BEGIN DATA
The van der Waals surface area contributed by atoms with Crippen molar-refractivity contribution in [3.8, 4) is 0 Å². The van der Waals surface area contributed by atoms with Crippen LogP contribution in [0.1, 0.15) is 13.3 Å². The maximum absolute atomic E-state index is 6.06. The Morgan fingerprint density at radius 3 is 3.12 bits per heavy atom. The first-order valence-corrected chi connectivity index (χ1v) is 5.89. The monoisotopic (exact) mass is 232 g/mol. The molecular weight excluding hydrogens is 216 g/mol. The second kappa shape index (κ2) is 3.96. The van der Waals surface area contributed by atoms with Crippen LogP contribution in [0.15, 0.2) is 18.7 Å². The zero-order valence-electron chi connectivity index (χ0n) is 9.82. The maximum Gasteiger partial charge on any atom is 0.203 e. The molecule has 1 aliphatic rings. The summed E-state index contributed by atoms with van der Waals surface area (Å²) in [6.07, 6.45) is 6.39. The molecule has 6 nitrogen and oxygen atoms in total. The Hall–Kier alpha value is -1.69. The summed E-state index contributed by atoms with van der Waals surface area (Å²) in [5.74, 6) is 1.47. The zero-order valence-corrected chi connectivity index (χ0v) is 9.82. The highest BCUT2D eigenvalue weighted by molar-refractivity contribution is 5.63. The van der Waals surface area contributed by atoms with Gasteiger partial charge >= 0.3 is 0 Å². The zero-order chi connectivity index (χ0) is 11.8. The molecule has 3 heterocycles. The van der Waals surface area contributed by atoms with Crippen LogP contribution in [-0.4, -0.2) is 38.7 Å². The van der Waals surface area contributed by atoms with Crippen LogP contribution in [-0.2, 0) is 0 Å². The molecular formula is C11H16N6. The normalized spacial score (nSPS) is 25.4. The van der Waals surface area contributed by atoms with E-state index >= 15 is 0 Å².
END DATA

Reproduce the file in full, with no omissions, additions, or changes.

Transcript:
The van der Waals surface area contributed by atoms with Crippen molar-refractivity contribution in [3.8, 4) is 0 Å². The van der Waals surface area contributed by atoms with Crippen LogP contribution in [0.1, 0.15) is 13.3 Å². The maximum absolute atomic E-state index is 6.06. The Morgan fingerprint density at radius 3 is 3.12 bits per heavy atom. The first-order valence-corrected chi connectivity index (χ1v) is 5.89. The monoisotopic (exact) mass is 232 g/mol. The molecular weight excluding hydrogens is 216 g/mol. The second kappa shape index (κ2) is 3.96. The van der Waals surface area contributed by atoms with Crippen LogP contribution in [0.15, 0.2) is 18.7 Å². The zero-order valence-electron chi connectivity index (χ0n) is 9.82. The maximum Gasteiger partial charge on any atom is 0.203 e. The molecule has 1 aliphatic rings. The summed E-state index contributed by atoms with van der Waals surface area (Å²) in [6.07, 6.45) is 6.39. The molecule has 6 nitrogen and oxygen atoms in total. The Hall–Kier alpha value is -1.69. The summed E-state index contributed by atoms with van der Waals surface area (Å²) in [5.74, 6) is 1.47. The zero-order valence-corrected chi connectivity index (χ0v) is 9.82. The highest BCUT2D eigenvalue weighted by molar-refractivity contribution is 5.63. The van der Waals surface area contributed by atoms with Gasteiger partial charge >= 0.3 is 0 Å². The zero-order chi connectivity index (χ0) is 11.8. The molecule has 3 heterocycles. The van der Waals surface area contributed by atoms with Crippen LogP contribution in [-0.4, -0.2) is 38.7 Å². The van der Waals surface area contributed by atoms with Crippen LogP contribution in [-0.2, 0) is 0 Å². The molecular formula is C11H16N6. The normalized spacial score (nSPS) is 25.4. The van der Waals surface area contributed by atoms with E-state index >= 15 is 0 Å².